As a New Mom, I'm Tired of the Jewish Mom Tropes – Kveller
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As a New Mom, I’m Tired of the Jewish Mom Tropes

Stereotypical Jewish mom guilt in the media plays into a tired and lazy trope rooted in heteronormativity and sexism. 

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When you think of a Jewish mom, what comes to mind? Pop culture seems to offer one overwhelming vision: The “Jewish Mom Guilt” phenomenon plays out on TV (see: Helen Seinfeld, Naomi Bunch, Joyce Brewster…), on comedic greeting cards, on wildly popular Instagram accounts. The neurotic figure of the hovering Jewish mom is an omnipresent, and arguably beloved, element of Jewish culture. But somehow, it’s always irked me.

Then, this past July, I underwent an utterly chaotic and magical transformation into motherhood. Now I’m a Jewish mom — and this media insistence on Jewish mom guilt has started to feel personal. I believe that the cliché plays into a tired and lazy trope rooted in heteronormativity and sexism. 

But Jewish moms haven’t always been portrayed this way.

According to Nathan Abrams’ “The New Jew in Film,” the 1960s saw a sharp shift in the representation of Jewish moms in American media. We went from caring and loving Yiddish mamas to something completely different. “With her meddlesome, domineering control that exceeded the boundaries between proper parental concern and overprotection, as well as pleading and excessive anxiety, the Jewish Mother was blamed for the Jew’s own sense of vulnerability.” Looking at the cultural moment that the 1960s represented in America, this swivel to a negative and harmful trope wasn’t just limited to the Jewish community — it touched all moms across TV and film. While the Jewish mothers we saw were fraught and problematic, their behavior was also deemed responsible for the “mama’s boy” trope that soon followed. As Abrams put it, “immaturity, maternal over-dependence, hypochondria, undue fearfulness, and other assorted phobias” were the consequence of this trope. 

While male-dominated writers’ rooms created these tropes, the second wave of feminism was in full swing in the U.S. In short, Jewish moms were being blamed for a crisis in traditional masculinity just as women started gaining some legal and social ground in America. Color me suspicious.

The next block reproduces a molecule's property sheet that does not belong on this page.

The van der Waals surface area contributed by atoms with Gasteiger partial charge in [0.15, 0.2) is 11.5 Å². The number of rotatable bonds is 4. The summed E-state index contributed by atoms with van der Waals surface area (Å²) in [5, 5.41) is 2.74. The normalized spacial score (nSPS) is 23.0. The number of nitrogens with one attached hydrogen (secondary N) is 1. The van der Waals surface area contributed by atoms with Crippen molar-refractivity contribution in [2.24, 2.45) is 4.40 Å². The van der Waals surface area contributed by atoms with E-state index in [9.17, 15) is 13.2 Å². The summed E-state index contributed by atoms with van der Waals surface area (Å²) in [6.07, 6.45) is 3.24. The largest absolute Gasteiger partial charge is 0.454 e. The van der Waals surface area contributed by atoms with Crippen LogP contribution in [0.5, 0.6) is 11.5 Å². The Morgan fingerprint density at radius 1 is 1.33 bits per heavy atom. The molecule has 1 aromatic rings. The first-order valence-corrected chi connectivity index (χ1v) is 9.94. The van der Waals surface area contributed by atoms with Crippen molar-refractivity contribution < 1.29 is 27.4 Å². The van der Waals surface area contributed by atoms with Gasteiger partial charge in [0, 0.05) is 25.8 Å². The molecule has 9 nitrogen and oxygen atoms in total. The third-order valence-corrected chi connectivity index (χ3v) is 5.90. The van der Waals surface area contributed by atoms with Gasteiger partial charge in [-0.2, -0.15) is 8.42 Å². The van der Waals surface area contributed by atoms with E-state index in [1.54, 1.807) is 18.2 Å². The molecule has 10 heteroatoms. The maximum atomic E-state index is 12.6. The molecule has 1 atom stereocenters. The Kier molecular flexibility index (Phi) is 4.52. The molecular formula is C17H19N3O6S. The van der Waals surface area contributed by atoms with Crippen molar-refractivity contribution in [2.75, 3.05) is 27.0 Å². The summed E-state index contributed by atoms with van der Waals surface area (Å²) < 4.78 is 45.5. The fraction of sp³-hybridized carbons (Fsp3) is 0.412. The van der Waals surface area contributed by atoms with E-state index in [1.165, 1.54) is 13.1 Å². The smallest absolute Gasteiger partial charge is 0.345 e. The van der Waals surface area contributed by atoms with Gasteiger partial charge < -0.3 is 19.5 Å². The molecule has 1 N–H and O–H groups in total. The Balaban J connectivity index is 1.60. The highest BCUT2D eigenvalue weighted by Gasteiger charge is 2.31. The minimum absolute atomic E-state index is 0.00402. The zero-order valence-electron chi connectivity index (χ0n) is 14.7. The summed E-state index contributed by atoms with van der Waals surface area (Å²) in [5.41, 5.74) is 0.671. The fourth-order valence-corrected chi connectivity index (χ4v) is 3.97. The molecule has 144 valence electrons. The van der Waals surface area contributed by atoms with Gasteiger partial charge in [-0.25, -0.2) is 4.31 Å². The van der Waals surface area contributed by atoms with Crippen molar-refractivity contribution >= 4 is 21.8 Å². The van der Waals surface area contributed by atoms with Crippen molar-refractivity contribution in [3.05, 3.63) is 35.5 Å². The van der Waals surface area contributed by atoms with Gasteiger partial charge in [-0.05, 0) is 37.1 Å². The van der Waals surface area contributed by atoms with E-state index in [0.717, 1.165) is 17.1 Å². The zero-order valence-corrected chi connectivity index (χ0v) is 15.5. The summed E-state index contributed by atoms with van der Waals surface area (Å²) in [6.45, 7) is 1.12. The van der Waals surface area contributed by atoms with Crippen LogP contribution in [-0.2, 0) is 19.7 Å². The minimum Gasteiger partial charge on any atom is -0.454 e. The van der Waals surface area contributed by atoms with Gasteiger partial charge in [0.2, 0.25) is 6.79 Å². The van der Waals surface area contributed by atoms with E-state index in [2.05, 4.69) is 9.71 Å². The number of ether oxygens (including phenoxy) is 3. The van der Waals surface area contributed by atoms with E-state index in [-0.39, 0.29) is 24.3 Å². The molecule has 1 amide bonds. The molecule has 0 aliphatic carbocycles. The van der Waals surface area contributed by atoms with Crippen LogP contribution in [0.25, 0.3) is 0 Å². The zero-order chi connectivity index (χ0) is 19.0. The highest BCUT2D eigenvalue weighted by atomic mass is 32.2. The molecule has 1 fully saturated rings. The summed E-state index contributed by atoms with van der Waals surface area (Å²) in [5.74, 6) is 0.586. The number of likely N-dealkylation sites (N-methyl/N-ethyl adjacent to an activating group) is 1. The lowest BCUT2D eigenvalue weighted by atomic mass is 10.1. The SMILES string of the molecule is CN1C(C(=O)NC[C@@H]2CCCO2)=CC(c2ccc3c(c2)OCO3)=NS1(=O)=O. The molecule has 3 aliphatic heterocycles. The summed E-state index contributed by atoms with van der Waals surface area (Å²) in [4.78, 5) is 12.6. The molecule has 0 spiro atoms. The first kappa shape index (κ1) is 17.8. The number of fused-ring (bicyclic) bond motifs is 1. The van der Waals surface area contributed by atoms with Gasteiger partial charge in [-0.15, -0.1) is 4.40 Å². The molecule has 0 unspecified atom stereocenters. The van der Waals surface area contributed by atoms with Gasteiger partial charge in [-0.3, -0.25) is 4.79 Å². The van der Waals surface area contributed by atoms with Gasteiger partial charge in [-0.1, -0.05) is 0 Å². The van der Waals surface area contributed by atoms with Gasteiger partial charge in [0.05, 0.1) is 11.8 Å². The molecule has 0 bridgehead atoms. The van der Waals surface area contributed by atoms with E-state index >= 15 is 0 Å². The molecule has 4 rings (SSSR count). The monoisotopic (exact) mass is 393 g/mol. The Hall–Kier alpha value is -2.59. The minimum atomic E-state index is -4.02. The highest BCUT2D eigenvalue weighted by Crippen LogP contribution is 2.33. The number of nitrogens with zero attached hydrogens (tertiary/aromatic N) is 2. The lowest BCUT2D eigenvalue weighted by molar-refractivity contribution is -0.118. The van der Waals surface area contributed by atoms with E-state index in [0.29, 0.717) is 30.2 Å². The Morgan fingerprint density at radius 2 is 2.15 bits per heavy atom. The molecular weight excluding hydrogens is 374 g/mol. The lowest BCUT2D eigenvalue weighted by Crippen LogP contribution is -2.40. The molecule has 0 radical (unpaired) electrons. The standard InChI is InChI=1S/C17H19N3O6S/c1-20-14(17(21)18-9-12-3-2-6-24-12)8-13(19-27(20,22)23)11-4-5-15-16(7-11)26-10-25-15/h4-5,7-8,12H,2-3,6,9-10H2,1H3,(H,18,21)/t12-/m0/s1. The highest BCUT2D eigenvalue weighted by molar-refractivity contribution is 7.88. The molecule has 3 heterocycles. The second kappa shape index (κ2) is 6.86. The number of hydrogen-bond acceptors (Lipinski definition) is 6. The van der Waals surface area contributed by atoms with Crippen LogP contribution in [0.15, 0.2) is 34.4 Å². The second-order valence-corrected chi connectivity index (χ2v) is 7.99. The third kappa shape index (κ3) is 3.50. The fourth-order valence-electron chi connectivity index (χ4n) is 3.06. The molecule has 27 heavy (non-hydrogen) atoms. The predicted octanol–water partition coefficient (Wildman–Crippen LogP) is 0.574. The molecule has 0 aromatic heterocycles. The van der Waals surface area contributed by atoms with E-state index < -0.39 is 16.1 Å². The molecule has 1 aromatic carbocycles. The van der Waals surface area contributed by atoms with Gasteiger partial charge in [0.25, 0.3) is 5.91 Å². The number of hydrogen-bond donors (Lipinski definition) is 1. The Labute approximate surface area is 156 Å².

I’m not saying that I don’t see where the Jewish mom guilt stereotype comes from. Earlier in my life, my experiences on the receiving end of it left me feeling responsible for other’s trauma and people-pleasing, at times sacrificing my own well-being. 

But like many millennials (I’m a 27-year-old Jewess of color living on a kibbutz with my Mizrahi husband), I took it upon myself to park my butt in a therapist’s office on the regular to unpack some of the more unsavory parts of my youth: narcissistic exes, learned trauma responses and, of course, the relationship with my parents. In the back of my mind, I felt like I was also working on these things so that I could break some patterns if I ever became a mom. 

Nearly nine months into my own motherhood, I find myself (thankfully) with a few quiet moments sprinkled throughout the day to reflect on motherhood (imahood, I suppose) — on the type of parent I want to be and don’t want to be. And my feelings towards the cultural phenomenon of Jewish mom guilt have only soured further. 

I’m not going to sit here and say I don’t have my own quirks and triggers, but as a mom, I feel like it’s my job to work through that and limit the impact it will have on my child. If I despised feeling responsible for my parents’ happiness, why would I ever carry on that behavior myself?

As a mother to a son, I am uninterested in playing any role in raising someone who would seek a romantic partner to parent them, rather than carry the load 50/50. It’s a sexist pattern that produces (in the realm of heteronormativity) incredibly lackluster partners and fathers who don’t carry their load in the ever-demanding job of being a parent. 

Despite this heavily ingrained stereotype, I feel really hopeful about my generation becoming moms. I think, overall, we are more aware of generational missteps and eager to correct them. (Plus, more of us have hauled our butts to therapy than our parents.) 

It’s easy to look at some of the big-name Jewish moms in television and film and think fondly of them — I would be lying if I didn’t say a joke or two of theirs got a chuckle out of me. But I want to do my part in not romanticizing and adopting the stereotype as my own. 

My wish is for media representation to catch up with this changing tide in parenting. I want to see more Jewish moms tackling their anxieties and doing the work to not make their children responsible for their happiness. In short, I want to see more moms like me on the big screen.

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